According to Senior Associate Dean for Administration Deb Lawler, the first three levels can have either a positive or negative connotation. Once an organization reaches the transformation level, it becomes accountable in addressing issues such as transparency and diversity. 

Deb Lawler, the senior associate dean for administration, discussed the Barrett Values Centre Model, a strategy that uses seven levels to assess an organization’s culture, including survival, self-esteem, transformation and service. (Michelle Wang | Daily Trojan)

“When there’s an obsessive focus on a particular level, you start to see things that become potentially limiting,” Lawler said. “If you have an excessive focus at level one, that’s where you’re going to see things like job insecurity, greed … [or] level three: bureaucracy, complacency and competitiveness.”

The poll results were also used to categorize the entropy levels, a metric that represents the dysfunction of an organization, culture facilitator JaBari Brown said. Entropy levels ranged from 10-50%. An organization ranging under 10% would be considered healthy functioning and anything greater than 50% means the institution is undergoing a cultural crisis.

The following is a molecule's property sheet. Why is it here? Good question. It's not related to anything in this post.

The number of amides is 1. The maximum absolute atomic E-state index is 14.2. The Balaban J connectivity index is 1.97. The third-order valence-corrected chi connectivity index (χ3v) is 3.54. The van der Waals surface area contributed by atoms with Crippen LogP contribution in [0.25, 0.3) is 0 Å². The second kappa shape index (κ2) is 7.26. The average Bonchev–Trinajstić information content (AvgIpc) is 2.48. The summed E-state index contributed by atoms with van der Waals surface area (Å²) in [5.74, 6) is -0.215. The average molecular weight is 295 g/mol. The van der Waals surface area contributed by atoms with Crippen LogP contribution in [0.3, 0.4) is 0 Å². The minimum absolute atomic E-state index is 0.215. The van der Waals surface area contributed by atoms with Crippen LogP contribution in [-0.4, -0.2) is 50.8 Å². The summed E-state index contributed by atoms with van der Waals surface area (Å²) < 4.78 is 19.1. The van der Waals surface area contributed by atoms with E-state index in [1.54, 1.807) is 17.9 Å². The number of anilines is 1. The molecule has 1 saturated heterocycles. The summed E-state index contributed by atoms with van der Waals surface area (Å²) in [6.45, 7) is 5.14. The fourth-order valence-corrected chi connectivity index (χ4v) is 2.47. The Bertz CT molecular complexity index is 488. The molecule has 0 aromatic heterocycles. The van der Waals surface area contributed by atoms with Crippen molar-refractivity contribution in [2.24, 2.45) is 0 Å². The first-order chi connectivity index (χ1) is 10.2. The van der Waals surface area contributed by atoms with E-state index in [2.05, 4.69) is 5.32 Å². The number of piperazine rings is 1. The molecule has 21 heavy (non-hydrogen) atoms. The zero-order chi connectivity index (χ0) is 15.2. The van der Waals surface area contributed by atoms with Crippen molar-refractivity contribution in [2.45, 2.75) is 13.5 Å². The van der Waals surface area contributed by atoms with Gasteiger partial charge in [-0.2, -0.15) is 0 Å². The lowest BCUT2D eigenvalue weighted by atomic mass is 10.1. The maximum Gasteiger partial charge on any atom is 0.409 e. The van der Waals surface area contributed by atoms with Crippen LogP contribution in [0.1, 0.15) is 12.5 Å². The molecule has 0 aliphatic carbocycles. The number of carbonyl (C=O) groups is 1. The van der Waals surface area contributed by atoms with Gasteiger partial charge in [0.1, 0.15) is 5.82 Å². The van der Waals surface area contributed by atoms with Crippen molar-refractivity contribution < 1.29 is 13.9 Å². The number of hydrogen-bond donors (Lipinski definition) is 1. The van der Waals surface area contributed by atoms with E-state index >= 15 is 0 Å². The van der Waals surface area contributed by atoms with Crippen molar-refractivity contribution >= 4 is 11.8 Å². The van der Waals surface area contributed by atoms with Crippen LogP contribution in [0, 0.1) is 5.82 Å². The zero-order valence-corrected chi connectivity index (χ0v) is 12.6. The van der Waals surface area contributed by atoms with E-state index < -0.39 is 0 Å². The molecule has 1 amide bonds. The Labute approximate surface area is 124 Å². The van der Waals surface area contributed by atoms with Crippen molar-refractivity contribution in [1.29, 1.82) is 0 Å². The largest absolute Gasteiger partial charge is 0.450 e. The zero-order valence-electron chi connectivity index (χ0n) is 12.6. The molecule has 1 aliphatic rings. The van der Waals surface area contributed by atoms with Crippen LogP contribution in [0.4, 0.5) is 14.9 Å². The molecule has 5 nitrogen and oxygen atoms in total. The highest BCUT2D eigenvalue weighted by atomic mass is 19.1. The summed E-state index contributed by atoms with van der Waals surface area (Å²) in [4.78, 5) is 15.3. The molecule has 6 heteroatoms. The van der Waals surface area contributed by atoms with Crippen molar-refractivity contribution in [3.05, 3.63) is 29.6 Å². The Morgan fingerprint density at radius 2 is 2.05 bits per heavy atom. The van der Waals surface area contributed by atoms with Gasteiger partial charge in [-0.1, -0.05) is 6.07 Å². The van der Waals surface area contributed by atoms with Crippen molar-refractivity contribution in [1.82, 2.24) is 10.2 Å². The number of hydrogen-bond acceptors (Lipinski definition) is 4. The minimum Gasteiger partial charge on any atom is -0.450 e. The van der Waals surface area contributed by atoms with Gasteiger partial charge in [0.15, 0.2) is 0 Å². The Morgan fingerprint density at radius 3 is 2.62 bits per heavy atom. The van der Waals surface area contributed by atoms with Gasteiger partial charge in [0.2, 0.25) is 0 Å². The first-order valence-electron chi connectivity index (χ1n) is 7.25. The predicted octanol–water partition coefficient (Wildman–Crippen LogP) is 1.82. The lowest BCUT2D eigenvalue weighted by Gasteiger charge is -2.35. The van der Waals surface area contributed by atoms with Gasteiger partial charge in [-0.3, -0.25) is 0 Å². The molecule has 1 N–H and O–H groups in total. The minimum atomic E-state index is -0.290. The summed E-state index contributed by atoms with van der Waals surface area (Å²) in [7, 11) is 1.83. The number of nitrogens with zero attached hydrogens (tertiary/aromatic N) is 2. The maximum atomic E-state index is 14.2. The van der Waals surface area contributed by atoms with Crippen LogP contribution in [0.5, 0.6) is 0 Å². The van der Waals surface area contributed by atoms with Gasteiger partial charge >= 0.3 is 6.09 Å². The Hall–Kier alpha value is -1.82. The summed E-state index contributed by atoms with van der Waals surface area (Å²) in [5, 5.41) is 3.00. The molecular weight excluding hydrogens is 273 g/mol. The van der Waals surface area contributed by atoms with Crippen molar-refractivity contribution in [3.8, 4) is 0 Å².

According to poll results, the University holds a 28% entropy level with Annenberg at 21%. Between 11-20% entropy level involves minor issues, although not stated in the poll results, that require careful monitoring. The results were organized into three groups: an individual’s role as either a staff, faculty or student, race/ethnicity and gender identity. The specific issues that these groups faced were not listed but that each group, including Latinx people, Black people and the LGBTQ community faced “varying degrees of challenges” at USC. 

Lawler said that when audience members were asked to select which value the University should focus on during culture value poll discussions, the majority chose accountability — however, accountability to whom was not explicitly stated. 

During the Q&A session, Wexler said he was unsure as to who the accountability question is aimed at, whether it is for administration, faculty or students. He also said that as a professor, he does not understand his accountability role besides turning in required syllabi to administration each semester but has otherwise not had administrators regulate his lecture content. 

“Nobody’s ever … sat in my classroom to [assess] what I [lecture on],” he said. “The only time I ever hear from anybody is … when there was a problem in a student evaluation … I feel like I’m running my own entrepreneurial class.”

Vasquez said the culture values initiative is still in phase two of the alignment phases — aligning values pinpointed by faculty, staff and students to be applied to University-wide processes — where they are representing results to the University community and administration through town halls and discussion sessions. 

“This is not going to be a one-year or two-year engagement,” Vasquez said. “It’s a multiple-year engagement that’s really important because this is the start of conversations for us to figure out as a community where we want to go.”